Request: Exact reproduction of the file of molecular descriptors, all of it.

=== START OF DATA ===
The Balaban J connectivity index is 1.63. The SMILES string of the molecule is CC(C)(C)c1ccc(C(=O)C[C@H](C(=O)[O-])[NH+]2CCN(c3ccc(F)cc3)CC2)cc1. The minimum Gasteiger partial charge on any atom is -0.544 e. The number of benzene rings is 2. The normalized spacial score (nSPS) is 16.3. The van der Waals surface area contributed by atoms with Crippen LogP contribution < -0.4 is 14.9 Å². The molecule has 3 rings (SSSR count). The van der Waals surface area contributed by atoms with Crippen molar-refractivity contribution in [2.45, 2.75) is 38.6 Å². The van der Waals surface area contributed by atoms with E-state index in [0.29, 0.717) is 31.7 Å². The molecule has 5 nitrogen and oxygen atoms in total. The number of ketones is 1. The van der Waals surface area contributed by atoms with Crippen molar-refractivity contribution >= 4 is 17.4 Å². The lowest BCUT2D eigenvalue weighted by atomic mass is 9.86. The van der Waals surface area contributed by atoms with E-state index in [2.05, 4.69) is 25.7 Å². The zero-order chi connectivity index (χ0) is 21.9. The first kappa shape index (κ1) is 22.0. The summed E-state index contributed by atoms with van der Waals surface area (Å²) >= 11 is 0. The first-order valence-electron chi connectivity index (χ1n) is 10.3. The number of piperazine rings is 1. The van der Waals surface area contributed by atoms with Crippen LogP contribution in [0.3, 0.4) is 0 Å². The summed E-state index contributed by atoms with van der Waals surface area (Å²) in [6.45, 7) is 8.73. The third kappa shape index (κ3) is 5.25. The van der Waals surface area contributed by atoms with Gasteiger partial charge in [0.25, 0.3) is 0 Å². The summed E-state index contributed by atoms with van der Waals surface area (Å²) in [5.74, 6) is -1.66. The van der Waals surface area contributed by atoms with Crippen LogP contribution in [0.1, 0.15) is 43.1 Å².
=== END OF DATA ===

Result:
The Balaban J connectivity index is 1.63. The SMILES string of the molecule is CC(C)(C)c1ccc(C(=O)C[C@H](C(=O)[O-])[NH+]2CCN(c3ccc(F)cc3)CC2)cc1. The minimum Gasteiger partial charge on any atom is -0.544 e. The number of benzene rings is 2. The normalized spacial score (nSPS) is 16.3. The van der Waals surface area contributed by atoms with Crippen LogP contribution < -0.4 is 14.9 Å². The molecule has 3 rings (SSSR count). The van der Waals surface area contributed by atoms with Crippen molar-refractivity contribution in [2.45, 2.75) is 38.6 Å². The van der Waals surface area contributed by atoms with E-state index in [0.29, 0.717) is 31.7 Å². The molecule has 5 nitrogen and oxygen atoms in total. The number of ketones is 1. The van der Waals surface area contributed by atoms with Crippen molar-refractivity contribution >= 4 is 17.4 Å². The lowest BCUT2D eigenvalue weighted by atomic mass is 9.86. The van der Waals surface area contributed by atoms with E-state index in [2.05, 4.69) is 25.7 Å². The zero-order chi connectivity index (χ0) is 21.9. The first kappa shape index (κ1) is 22.0. The summed E-state index contributed by atoms with van der Waals surface area (Å²) >= 11 is 0. The first-order valence-electron chi connectivity index (χ1n) is 10.3. The number of piperazine rings is 1. The van der Waals surface area contributed by atoms with Crippen LogP contribution in [0.3, 0.4) is 0 Å². The summed E-state index contributed by atoms with van der Waals surface area (Å²) in [6.45, 7) is 8.73. The third kappa shape index (κ3) is 5.25. The van der Waals surface area contributed by atoms with Gasteiger partial charge in [0.25, 0.3) is 0 Å². The summed E-state index contributed by atoms with van der Waals surface area (Å²) in [5.74, 6) is -1.66. The van der Waals surface area contributed by atoms with Crippen LogP contribution in [0.1, 0.15) is 43.1 Å².